If $\{f_n:[0,1]\to\mathbb{R}\}_{n\ge 1}$ is a sequence of Riemann-integrable functions that converge pointwise to the zero function and $\{f_n\}_{n\ge 1}$ is uniformly bounded by $M$ can we prove that $\int_{[0,1]}f_n\to0$ ?

It seems difficult both to prove or disprove it. For a possible counterexample I came up with the sequence $$f_1(x)=1-|2x-1|$$ $$f_{n+1}=1-2|f_n(x)-1/2|$$ which is the sequence of "spikes" at $x=j/2^n$ for $j=1,...,2^{n-1}$ so that $\int_{[0,1]}f_n=1/2$ for every $n\in\mathbb{N}$ but $f_n(x)$ it doesn't seem to converge to $0$ at some values like $x=1/3$. While we can get some $j/2^n$ arbitrarily close to every value, the closer we get, the crazier the spikes get.

For a possible proof, the set $A_{n,\varepsilon}:=\{\,x:|f_n(x)|\ge\varepsilon\,\}$ should in some sense be small so that we can separate the integral (or at least every lower/upper sum) of $f_n$ into the $A_{n,\varepsilon}$ with "large but bounded" $f_n$ but small interval width and the $[0,1]\setminus A_{n,\varepsilon}$ part with small $f_n$ and whatever interval. So let $P_m:=\{I_1,...,I_m\}$ be the partition of $[0,1]$ with $I_j=[\frac{j-1}{m},\frac{j}{m}]$. Now $J_1,...,J_r$ the $I_j$'s that contain points of $A_{n,\varepsilon}$ and $K_1,...,K_s$ the remaining $I_j$'s. $$U(f_n,P_m)=\sum_{i=1}^rM_{J_i}\frac{1}{m}+\sum_{i=1}^sM_{K_i}\frac{1}{m}\le\frac{rK}{m}+\varepsilon$$ We at least know the limit $r/m$ exists as $m\to\infty$ and depends on $n$ because $f_n$ is integrable. Do you know of any proof or counterexample?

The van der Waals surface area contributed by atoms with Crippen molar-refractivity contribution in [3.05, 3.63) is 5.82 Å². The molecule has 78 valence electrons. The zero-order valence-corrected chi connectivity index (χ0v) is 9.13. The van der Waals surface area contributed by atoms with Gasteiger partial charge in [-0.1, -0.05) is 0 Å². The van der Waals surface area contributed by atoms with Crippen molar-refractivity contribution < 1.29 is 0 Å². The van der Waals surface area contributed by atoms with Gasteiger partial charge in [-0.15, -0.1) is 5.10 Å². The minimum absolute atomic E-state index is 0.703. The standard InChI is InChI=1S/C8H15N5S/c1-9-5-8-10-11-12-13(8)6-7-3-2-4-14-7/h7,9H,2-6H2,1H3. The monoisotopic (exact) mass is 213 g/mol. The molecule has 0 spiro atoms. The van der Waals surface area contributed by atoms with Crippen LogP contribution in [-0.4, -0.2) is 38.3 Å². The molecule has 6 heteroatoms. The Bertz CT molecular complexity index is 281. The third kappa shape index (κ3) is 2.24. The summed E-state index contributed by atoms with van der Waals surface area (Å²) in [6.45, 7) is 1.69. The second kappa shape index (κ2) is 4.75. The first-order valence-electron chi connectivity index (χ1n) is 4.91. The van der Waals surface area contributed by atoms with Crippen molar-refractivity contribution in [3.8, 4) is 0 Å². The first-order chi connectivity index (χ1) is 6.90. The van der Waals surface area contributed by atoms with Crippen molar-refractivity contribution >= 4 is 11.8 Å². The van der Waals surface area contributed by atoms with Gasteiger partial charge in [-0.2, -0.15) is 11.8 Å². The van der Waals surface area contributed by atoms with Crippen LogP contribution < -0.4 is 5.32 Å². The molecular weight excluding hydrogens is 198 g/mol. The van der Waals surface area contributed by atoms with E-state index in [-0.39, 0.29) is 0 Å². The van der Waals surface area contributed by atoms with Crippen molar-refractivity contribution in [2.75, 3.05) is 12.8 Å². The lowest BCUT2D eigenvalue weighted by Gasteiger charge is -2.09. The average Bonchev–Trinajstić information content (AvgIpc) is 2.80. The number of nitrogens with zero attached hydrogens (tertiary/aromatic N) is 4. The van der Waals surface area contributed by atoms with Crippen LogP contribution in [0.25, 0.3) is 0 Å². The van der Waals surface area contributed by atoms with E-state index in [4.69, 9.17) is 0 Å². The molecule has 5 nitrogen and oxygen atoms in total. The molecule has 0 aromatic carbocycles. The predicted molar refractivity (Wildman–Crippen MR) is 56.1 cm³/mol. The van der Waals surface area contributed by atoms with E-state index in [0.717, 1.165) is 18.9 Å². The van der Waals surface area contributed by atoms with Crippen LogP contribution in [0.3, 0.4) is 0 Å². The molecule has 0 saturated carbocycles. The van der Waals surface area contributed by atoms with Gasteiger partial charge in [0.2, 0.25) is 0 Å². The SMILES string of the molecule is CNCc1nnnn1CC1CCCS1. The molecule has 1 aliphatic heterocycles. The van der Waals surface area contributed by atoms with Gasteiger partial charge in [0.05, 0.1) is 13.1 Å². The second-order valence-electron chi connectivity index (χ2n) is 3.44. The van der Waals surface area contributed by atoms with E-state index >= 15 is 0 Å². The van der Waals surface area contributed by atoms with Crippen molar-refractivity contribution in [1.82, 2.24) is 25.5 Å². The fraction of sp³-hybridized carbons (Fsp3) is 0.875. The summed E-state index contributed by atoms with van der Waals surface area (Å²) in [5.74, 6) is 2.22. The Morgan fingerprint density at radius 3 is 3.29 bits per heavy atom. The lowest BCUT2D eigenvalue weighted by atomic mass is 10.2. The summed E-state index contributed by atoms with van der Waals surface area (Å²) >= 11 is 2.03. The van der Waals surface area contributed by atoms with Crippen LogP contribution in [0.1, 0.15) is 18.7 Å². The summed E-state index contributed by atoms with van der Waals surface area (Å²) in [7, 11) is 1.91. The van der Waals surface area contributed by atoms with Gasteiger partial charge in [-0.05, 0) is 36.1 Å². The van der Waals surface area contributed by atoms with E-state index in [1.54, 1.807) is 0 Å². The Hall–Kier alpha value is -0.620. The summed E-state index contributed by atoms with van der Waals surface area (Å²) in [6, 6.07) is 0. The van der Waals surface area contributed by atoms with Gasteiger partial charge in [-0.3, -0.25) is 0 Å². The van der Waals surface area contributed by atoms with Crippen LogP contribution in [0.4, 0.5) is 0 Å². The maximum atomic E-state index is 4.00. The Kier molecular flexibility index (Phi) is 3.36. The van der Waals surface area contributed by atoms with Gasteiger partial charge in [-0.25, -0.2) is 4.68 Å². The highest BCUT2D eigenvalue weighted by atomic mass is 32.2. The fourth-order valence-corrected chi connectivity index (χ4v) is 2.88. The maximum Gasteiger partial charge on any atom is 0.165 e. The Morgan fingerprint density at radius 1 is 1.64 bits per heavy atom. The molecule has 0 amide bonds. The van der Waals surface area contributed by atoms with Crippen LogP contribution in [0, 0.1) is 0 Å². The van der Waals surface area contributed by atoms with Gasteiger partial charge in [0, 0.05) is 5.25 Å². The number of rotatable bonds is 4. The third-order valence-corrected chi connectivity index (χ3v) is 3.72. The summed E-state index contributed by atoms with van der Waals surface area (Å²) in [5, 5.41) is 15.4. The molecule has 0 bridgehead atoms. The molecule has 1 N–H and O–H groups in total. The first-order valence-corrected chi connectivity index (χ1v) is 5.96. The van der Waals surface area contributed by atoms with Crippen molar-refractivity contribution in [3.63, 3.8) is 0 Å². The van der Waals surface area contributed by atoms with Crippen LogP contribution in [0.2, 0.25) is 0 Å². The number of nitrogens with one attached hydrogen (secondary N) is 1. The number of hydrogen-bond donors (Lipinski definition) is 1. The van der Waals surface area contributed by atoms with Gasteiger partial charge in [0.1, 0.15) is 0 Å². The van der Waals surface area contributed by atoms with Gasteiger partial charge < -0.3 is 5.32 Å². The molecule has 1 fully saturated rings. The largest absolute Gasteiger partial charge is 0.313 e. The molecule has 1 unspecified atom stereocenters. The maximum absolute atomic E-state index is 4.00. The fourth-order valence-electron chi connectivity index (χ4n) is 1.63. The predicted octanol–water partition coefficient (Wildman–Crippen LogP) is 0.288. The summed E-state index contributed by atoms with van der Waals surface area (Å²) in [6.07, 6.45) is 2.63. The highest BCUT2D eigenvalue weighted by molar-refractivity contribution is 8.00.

It is true, by Lebesgue's dominated convergence theorem. Just take $M>0$ such that$$(\forall n\in\mathbb N)\bigl(\forall x\in[0,1]\bigr):\bigl\lvert f_n(x)\bigr\rvert\leqslant M.$$Then, if you define $g(x)=M$ for each $x\in[0,1]$, $g$ is integrable and$$(\forall n\in\mathbb N)\bigl(\forall x\in[0,1]\bigr):\bigl\lvert f_n(x)\bigr\rvert\leqslant g(x).$$

  • $\begingroup$ Is there any proof with Riemann-integration techniques? Thanks anyway $\endgroup$ – Pedro May 16 at 16:49
  • 2
    $\begingroup$ @Pedro Yes. Look up a proof for Arzela's dominated convergence theorem (which statement is exactly your question). $\endgroup$ – C_M May 16 at 16:51
  • 1
    $\begingroup$ You will find such a proof here. $\endgroup$ – José Carlos Santos May 16 at 16:55

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